Having seen this movie so many times, the mystery is obviously long gone for me. It is the peek into the lives of everyone else who lives around the courtyard that makes it so rewatchable. As Eric said, it's making a point about voyeurism. Watching a movie is basically voyeurism and so here we are with this movie, voyeurs watching a voyeur. It is a private world that we look into and it's a fascinating look at these different character's lives and all their little joys and dramas.
Not that the mystery isn't good, because it is. I can still remember the first time I watched this movie and wondering what would happen. Some of the suspense remains no matter how many times you watch it, particularly when Lisa enters the salesman's apartment.
The small cast is great. Stewart is as good as always. Grace Kelly is at her most beautiful. I'm not sure anyone has ever lounged quite so well as she does here. Thelma Ritter provides some nice comic relief and Raymond Burr is appropriately sinister.
The setup for the movie is unique, with the "action" all taking place in a small apartment where for two hours we basically just watch a man watching others, but Hitchcock makes it work beautifully. It's technically perfect, but at the same time, as Eric said, it's also highly entertaining. Maybe it is my favorite Hitchcock movie after all.
The view from Rear Window.
The effective manner in which Hitchcock sets the scene is both brilliantly simple and simply brilliant. The opening shot shows three bamboo window shades rising one by one to reveal a courtyard (think curtain rising on a stage). After the interior of James Stewart's apartment is briefly shown the camera then pans back to the windows and out into the courtyard that will be the primary focus of the movie. The courtyard itself was an elaborate set that nearly filled Stage 18 at Paramount Studios.
This movie beautifully demonstrates one aspect of urban life. With so many people living in such close proximity there is a tacit understanding of privacy. Even though these folks live their lives in full view of each other they often behave as if no one can see them. The line Eric quoted by Lt. Doyle touches on this fact when he tells Jeff that he is peering into a private world. Jeff, due to boredom caused by his temporary infirmity, breaks this unspoken agreement by spying on his neighbors.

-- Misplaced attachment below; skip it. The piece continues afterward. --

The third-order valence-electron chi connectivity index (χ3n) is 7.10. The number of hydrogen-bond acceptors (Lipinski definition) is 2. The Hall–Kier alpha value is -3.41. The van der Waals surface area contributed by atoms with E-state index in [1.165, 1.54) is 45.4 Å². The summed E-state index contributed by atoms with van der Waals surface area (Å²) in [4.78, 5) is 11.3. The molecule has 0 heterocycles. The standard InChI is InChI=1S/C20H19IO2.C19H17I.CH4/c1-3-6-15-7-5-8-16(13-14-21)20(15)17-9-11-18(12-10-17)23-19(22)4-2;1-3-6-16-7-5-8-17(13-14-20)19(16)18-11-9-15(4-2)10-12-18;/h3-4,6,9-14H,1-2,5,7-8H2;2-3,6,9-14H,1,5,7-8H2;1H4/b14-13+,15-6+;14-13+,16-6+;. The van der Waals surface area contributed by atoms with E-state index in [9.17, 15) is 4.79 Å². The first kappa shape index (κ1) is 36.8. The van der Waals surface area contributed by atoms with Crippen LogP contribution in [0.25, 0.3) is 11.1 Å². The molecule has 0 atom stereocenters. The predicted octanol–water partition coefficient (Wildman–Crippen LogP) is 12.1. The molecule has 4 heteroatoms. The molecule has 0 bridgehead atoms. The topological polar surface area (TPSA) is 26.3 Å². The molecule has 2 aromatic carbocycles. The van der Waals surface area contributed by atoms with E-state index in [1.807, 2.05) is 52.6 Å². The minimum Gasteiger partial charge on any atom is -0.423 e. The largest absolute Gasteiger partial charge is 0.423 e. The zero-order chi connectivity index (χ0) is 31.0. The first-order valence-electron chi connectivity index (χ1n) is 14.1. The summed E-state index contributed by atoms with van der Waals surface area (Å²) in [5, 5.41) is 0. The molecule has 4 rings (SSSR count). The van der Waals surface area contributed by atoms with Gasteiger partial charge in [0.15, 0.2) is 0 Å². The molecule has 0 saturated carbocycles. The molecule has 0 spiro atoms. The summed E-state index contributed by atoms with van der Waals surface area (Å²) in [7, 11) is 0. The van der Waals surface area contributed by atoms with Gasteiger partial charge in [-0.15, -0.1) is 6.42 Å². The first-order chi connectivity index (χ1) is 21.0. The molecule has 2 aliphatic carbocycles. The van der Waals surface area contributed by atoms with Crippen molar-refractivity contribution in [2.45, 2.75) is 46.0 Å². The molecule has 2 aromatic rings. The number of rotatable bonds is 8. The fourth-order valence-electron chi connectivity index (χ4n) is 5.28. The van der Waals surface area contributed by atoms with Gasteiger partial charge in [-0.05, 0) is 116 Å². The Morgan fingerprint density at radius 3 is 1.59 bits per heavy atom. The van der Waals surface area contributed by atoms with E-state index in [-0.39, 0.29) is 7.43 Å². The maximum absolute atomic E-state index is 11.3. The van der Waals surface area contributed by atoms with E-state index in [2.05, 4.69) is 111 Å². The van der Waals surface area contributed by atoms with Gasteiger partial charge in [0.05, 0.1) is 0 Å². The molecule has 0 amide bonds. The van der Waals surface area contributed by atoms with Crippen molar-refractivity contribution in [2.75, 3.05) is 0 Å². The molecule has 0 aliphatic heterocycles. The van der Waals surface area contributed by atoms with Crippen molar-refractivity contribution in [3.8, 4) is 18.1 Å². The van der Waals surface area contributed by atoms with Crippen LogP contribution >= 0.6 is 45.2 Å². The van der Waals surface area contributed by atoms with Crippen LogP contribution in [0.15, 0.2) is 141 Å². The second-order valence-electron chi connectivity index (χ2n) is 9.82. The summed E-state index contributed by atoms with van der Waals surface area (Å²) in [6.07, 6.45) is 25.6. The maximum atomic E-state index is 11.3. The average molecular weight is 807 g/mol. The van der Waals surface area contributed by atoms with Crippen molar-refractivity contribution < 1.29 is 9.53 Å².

I like the fact that the screenplay is kept lighthearted even when the main characters are discussing the dismemberment of a corpse. There is a wonderful balance between humor and danger that increases as the story progresses. As Scott wrote, the ending still manages to create tension even if you have seen this movie many times.
One of the most famous shots is Grace Kelly's entrance. She is shown in closeup leaning over a dozing James Stewart. She was not only breathtakingly beautiful but also radiantly luminescent. The age difference never bothered me. Clearly Stewart is playing younger than his actual age but at any rate there is nothing particularly unusual about a man in his 40s dating a woman in her 20s.
The intimate glimpses into the lives of Jeff's neighbors are fascinating. Another detail I always enjoy is the narrow view out to the street in the lower left corner of the screen. Traffic and pedestrians pass by in a steady stream. A restaurant can be seen across the street where the desperate Miss Lonelyhearts meets the young man of her dreams who, as it turns out, is just looking for easy sex.
The real secret to Rear Window's success is the fact that, as both my brothers mentioned, it makes a statement about the voyeur in all of us. We are peeping into Jeff's life as he peers into the lives of his neighbors. We all contain a bit of morbid curiosity about other people's lives. Notice the disappointment Jeff and Lisa feel in the scene where Lt. Doyle convinces them there has been no murder. By this point they are so caught up in the mystery that they are actually let down by the fact that a neighbor lady has not been brutally murdered by her husband. Of course this turns out to be false but it says quite a bit about human nature doesn't it?
Alfred Hitchcock made so many superb films that I hesitate to call this his best work. It is, however, probably his most accessible. It has all the necessary ingredients for a classic movie. The cast, script, set, camera work, and score all come together in just the right way. By the time Raymond Burr breaks in to kill James Stewart you feel as if you are right there in that apartment with them. While Notorious remains by personal favorite Hitchcock movie Rear Window demonstrates his most audacious direction.
Photos © Copyright Paramount Pictures (1954)